House panel approves scaling back A-F grading system for schools


School districts have said that the A-F system is vague and stigmatizes public schools.

The Senate and House education chairs have filed bills to reform the A-F system.

The House will next consider House Bill 22.

The House Public Education Committee approved a bill on Tuesday that would scale back the way that the state plans to grade public school performance each year.

The panel unanimously approved House Bill 22 filed by committee Chairman Dan Huberty, R-Houston, which would delay the implementation of the A-F accountability system and cut down the number of categories under which schools are graded.

“We don’t want districts being punished but we want them to have the opportunity to … achieve a better grade,” Huberty said during the committee hearing.

Approved in 2015, the system has garnered backlash from school district officials, who have said the system’s letter grades are vague, put too much emphasis on standardized test scores and are meant to stigmatize public schools.

The system is slated to go into effect in August 2018, but as required by the law, the Texas Education Agency released scores in January, based on test scores and other data measured in the 2015-16 school year. They were supposed to give school officials a taste of what’s to come but they prompted even more criticism.

READ: Texas A-F grades make low-income schools look worse, analysis shows

Under the current accountability system, the state simply states whether school districts and campuses meet requirements or not.

HB 22, which next goes to the House floor, would delay the implementation of the A-F system by a year and reduce the number of categories for which schools and districts would be graded, including how well they prepare students for college and careers, and how well they reduce the performance gap between low- and high-income students, two areas in which districts and campuses demonstrated lackluster results when preliminary scores were released earlier this year.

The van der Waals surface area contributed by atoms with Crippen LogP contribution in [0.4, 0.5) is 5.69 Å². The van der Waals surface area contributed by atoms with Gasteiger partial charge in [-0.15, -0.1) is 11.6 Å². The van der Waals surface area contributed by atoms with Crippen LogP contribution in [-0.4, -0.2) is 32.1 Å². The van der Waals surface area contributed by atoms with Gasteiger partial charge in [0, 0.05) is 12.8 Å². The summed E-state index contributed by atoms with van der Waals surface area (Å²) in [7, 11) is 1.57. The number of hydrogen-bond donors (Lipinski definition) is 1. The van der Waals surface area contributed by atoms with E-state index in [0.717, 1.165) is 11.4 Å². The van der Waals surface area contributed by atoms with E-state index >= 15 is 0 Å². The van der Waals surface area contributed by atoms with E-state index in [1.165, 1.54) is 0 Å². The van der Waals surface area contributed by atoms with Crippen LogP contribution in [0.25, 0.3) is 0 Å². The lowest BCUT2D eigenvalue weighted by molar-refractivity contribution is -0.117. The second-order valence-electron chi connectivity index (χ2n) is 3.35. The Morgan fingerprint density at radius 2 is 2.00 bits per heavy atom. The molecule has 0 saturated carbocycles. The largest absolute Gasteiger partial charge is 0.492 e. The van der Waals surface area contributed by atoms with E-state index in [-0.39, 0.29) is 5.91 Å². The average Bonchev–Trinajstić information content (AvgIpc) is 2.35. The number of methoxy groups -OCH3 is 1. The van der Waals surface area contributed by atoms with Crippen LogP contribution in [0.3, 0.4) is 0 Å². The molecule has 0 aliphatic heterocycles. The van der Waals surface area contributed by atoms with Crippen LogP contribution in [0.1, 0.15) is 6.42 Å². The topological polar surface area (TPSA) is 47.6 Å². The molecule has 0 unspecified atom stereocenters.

The bill also would eliminate assigning a single overall letter grade to each school district and campus. Instead, the bill would only give letter grades in each of the three categories.

State Sen. Larry Taylor, R-Friendswood and the Senate education committee chairman, has also proposed Senate Bill 2051, similar to the House bill. With support from both chambers, Huberty said he believes the bill will pass this session.

Over the last two weeks, Huberty has added even more provisions to his bill to reduce any unfair penalties to school districts, including allowing the education commissioner to improve a grade under special circumstances and ensuring that grades factor in the demographics of the district and how that might impact student performance.

“I think this is a good piece of policy that starts us in the right direction to cleaning up accountability as best as we can,” said H.D. Chambers, the superintendent of the Alief school district in Houston. Chambers helped Huberty craft the bill.

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